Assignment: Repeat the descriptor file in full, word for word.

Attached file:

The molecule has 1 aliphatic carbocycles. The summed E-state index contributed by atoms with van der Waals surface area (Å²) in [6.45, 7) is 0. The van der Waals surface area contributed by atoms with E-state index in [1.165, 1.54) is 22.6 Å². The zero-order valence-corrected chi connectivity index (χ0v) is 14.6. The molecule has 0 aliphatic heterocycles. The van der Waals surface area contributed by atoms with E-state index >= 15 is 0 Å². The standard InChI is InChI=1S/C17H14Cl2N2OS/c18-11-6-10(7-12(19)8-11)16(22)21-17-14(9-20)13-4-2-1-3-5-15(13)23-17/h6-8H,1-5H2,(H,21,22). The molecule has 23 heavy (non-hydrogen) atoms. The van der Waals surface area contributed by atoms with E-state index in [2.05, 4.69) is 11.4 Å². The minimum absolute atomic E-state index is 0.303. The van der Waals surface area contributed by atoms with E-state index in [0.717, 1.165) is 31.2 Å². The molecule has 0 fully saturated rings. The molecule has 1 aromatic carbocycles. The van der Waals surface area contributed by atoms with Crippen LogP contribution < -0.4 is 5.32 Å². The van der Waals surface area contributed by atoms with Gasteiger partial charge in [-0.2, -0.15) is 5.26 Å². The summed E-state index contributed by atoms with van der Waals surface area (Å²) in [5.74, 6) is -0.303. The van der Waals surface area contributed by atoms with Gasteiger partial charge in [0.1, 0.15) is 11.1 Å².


The molecule has 1 aliphatic carbocycles. The summed E-state index contributed by atoms with van der Waals surface area (Å²) in [6.45, 7) is 0. The van der Waals surface area contributed by atoms with E-state index in [1.165, 1.54) is 22.6 Å². The zero-order valence-corrected chi connectivity index (χ0v) is 14.6. The molecule has 0 aliphatic heterocycles. The van der Waals surface area contributed by atoms with E-state index >= 15 is 0 Å². The standard InChI is InChI=1S/C17H14Cl2N2OS/c18-11-6-10(7-12(19)8-11)16(22)21-17-14(9-20)13-4-2-1-3-5-15(13)23-17/h6-8H,1-5H2,(H,21,22). The molecule has 23 heavy (non-hydrogen) atoms. The van der Waals surface area contributed by atoms with E-state index in [2.05, 4.69) is 11.4 Å². The minimum absolute atomic E-state index is 0.303. The van der Waals surface area contributed by atoms with E-state index in [0.717, 1.165) is 31.2 Å². The molecule has 0 fully saturated rings. The molecule has 1 aromatic carbocycles. The van der Waals surface area contributed by atoms with Crippen LogP contribution < -0.4 is 5.32 Å². The van der Waals surface area contributed by atoms with Gasteiger partial charge in [-0.2, -0.15) is 5.26 Å². The summed E-state index contributed by atoms with van der Waals surface area (Å²) in [5.74, 6) is -0.303. The van der Waals surface area contributed by atoms with Gasteiger partial charge in [0.1, 0.15) is 11.1 Å².